The Golding Sisters lobbied for women’s rights to equal pay and employment. Annie Mackenzie (1855-1934) and Isabella Therese (1864-1940) began their careers teaching in both public and catholic schools (Kingston, 2013). Annie worked with infants and girls and later shifted to teaching at the Asylum for Destitute Children (Kingston, 2013). She was also a member on the State Children Relief Board. Belle left teaching early to pursue a career as the first female government inspector in 1900 (Lemon, 2008). With their sister Kate Dwyer (1861-1949), Labour leader and school teacher, the sister’s began the Womanhood Suffrage League in 1893 and the Woman’s Progressive Foundation in 1901 which aimed to combat the inability for women to work in certain industries and sit on juries (The Sunday Morning Herald, 1933). Belle’s research skills assisted in preparing the sister’s persuasive speeches and statements (Fawkner & Kelly, 1995). In 1921 Kate became a female Justice of Peace (Gallego, 2013). Kate also wrote extensively about politics, industries and women’s questions.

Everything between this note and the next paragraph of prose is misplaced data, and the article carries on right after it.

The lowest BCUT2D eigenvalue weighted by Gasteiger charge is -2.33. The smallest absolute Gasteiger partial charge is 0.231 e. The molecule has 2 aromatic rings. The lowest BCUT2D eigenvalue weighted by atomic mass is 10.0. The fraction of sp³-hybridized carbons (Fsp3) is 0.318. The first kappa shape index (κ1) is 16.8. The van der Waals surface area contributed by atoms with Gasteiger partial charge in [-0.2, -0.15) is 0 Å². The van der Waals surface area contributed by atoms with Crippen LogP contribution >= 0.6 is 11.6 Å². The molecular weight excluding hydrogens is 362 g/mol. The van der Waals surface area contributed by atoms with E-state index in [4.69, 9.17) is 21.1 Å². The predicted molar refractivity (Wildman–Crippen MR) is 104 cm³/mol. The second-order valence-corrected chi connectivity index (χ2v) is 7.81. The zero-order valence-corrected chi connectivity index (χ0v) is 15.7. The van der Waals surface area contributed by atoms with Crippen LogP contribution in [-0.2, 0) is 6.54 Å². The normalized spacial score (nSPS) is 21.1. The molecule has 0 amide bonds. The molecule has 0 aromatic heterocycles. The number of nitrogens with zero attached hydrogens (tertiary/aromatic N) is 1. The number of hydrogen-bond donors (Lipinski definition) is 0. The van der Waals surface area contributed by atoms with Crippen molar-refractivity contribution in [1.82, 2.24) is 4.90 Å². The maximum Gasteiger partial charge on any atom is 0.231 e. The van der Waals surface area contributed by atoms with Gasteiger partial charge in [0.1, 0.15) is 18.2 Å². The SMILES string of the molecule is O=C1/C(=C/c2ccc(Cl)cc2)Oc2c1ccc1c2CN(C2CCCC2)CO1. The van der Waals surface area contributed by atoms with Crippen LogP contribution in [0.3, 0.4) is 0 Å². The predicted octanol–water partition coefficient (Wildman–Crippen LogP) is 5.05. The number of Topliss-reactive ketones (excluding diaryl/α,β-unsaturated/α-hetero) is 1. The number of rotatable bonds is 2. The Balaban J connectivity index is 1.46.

The actions of the Golding Sis...
... middle of paper ...
...2013. Annie Mackenzie and Isabella Theresa Golding (1855-1934). [Online]
Available at: http://adb.anu.edu.au/biography/golding-isabella-theresa-belle-7040
[Accessed 27 October 2013].
Lemon, B., 2008. Isabella Theresa Golding (1864-1940). [Online]
Available at: http://www.womenaustralia.info/biogs/AWE3953b.htm
[Accessed 27 October 2013].
Strachan, G., 2013. Still working for the man? Women's employment experiences in Australia since 1950. [Online]
Available at: http://www98.griffith.edu.au/dspace/
[Accessed 28 October 2013].
The Sunday Morning Herald, 1933. Women's Progressive Association. [Online]
Available at: http://trove.nla.gov.au/ndp/del/article/17026507
[Accessed 30 October 2013].
Women's Diaries, 1997. Portrait of Women during the 1850's. [Online]
Available at: http://xroads.virginia.edu/~class/am485_97/women/portrait.html
[Accessed 28 October 2013].
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